Tuesday, January 18, 2011

Indy Discusses Afghan Higher Ed

Higher education leaders from Afghanistan and representatives of universities in the United States and Canada will discuss "Lessons Learned and the Way Ahead" during a conference at Ball State University's Indianapolis Center 25 and 26 January.

A focus of the two-day event will be the Afghanistan Ministry of Higher Education's strategic plan and the role that relationships with North American universities can play in its fulfillment.

Monday, January 17, 2011

Bait and Switch?

Blogger Paul K. Ogden has an interesting take on Angel Rivera's suggestion that taxpayers add contributions to fund the Indianapolis Marion County Public Library.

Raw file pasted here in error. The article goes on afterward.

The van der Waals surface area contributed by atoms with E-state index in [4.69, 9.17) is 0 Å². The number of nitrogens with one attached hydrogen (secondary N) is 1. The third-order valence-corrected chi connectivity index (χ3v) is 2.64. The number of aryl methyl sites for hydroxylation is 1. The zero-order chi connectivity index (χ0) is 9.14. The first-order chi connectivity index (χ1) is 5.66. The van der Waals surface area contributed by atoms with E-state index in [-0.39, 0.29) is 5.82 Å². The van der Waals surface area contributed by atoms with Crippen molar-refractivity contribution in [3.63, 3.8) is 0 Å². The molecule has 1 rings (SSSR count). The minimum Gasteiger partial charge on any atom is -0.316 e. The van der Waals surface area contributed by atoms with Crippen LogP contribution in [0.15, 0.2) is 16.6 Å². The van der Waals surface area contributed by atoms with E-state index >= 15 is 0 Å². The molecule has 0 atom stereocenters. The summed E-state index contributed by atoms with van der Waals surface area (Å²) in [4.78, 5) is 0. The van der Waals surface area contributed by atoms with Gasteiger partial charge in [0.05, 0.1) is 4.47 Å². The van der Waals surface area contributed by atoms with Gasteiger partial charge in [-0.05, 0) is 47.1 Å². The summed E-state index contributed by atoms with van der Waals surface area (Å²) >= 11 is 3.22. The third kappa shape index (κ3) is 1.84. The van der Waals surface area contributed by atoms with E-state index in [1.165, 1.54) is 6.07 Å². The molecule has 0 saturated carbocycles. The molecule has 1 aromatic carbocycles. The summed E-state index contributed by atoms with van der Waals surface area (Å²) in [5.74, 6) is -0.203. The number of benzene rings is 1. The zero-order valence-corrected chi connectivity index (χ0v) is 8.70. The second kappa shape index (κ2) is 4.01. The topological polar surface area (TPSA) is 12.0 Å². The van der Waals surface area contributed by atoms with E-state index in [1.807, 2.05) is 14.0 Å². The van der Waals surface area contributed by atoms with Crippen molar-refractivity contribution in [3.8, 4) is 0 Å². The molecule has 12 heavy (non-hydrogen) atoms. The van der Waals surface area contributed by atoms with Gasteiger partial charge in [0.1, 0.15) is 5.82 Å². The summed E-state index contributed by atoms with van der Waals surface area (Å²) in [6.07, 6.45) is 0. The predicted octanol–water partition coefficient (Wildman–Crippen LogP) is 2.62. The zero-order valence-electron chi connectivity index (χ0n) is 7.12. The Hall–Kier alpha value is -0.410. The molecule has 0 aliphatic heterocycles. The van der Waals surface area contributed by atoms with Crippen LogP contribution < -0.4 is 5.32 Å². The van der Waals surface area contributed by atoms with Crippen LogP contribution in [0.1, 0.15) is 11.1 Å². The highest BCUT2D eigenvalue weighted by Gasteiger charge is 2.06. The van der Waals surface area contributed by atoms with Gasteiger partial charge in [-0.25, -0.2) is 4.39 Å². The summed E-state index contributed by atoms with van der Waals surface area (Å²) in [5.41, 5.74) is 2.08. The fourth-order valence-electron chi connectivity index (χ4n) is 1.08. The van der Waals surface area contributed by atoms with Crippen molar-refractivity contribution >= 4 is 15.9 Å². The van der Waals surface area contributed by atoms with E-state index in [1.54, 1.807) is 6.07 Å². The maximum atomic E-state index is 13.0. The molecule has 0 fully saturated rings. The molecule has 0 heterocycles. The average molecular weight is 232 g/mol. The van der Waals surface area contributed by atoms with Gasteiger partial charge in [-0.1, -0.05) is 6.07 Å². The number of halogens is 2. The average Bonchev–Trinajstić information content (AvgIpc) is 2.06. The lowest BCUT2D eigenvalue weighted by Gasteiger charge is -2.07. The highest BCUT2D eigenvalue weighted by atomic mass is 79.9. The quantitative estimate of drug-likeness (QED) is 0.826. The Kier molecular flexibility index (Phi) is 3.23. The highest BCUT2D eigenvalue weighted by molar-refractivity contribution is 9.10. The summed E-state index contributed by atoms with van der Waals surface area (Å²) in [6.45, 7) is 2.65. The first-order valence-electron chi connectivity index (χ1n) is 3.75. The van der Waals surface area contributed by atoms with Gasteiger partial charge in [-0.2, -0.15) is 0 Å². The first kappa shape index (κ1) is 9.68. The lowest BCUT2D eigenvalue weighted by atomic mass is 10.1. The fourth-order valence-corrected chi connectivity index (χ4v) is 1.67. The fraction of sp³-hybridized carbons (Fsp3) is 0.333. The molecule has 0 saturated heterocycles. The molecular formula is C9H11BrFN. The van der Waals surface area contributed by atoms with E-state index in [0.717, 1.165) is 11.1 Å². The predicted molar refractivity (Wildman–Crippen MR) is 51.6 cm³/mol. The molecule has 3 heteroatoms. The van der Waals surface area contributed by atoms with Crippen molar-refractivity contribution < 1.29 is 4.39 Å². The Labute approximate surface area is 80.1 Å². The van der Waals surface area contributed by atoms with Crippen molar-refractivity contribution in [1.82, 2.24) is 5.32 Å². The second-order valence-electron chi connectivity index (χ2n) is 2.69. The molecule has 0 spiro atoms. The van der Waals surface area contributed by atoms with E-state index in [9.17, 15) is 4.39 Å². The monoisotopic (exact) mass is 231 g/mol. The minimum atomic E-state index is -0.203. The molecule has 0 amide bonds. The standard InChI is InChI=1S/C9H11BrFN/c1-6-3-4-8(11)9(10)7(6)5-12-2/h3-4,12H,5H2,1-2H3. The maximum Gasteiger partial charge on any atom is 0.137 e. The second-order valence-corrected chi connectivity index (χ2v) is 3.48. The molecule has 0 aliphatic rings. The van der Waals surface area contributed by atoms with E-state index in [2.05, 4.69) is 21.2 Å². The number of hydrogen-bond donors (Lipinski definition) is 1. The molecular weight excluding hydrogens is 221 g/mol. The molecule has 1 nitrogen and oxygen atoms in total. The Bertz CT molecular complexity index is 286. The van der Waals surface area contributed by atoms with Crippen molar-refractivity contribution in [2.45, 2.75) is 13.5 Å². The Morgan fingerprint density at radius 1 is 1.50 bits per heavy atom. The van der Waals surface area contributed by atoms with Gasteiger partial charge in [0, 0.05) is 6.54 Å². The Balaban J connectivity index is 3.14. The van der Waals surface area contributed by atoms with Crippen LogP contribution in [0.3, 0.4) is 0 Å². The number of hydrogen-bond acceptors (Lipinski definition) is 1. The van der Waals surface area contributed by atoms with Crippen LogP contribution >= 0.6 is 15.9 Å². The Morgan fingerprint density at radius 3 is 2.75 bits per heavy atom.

"Councilor Rivera apparently thinks city services, like the library, should be paid for with voluntary contributions. But if a professional sports team or a politically-connected developer comes calling wanting more of our tax dollars, Rivera thinks taxpayers should have no choice but to pay up."

Read it all here.

Friday, January 14, 2011

Peace Walk Gardens

The Indianapolis Cultural Trail: A Legacy of Gene & Marilyn Glick will build "luminary gardens" honoring Dr. Martin Luther King, Jr. and Abraham Lincoln as the last two gardens planned in the Glick Peace Walk unveiled in 2010.

The Glick Peace Walk is dedicated to individuals who achieved greatness through peaceful pursuits. The Peace Walk includes 12 distinctive sculptural gardens that celebrate the lives and accomplishments of these luminaries. The gardens enable visitors to gain a deeper understanding of how these inspiring individuals were able to overcome challenges and dedicate their lives to the greater good of society. The first 10 gardens are located on the Cultural Trail on Walnut Street between Meridian Street and Capitol Avenue.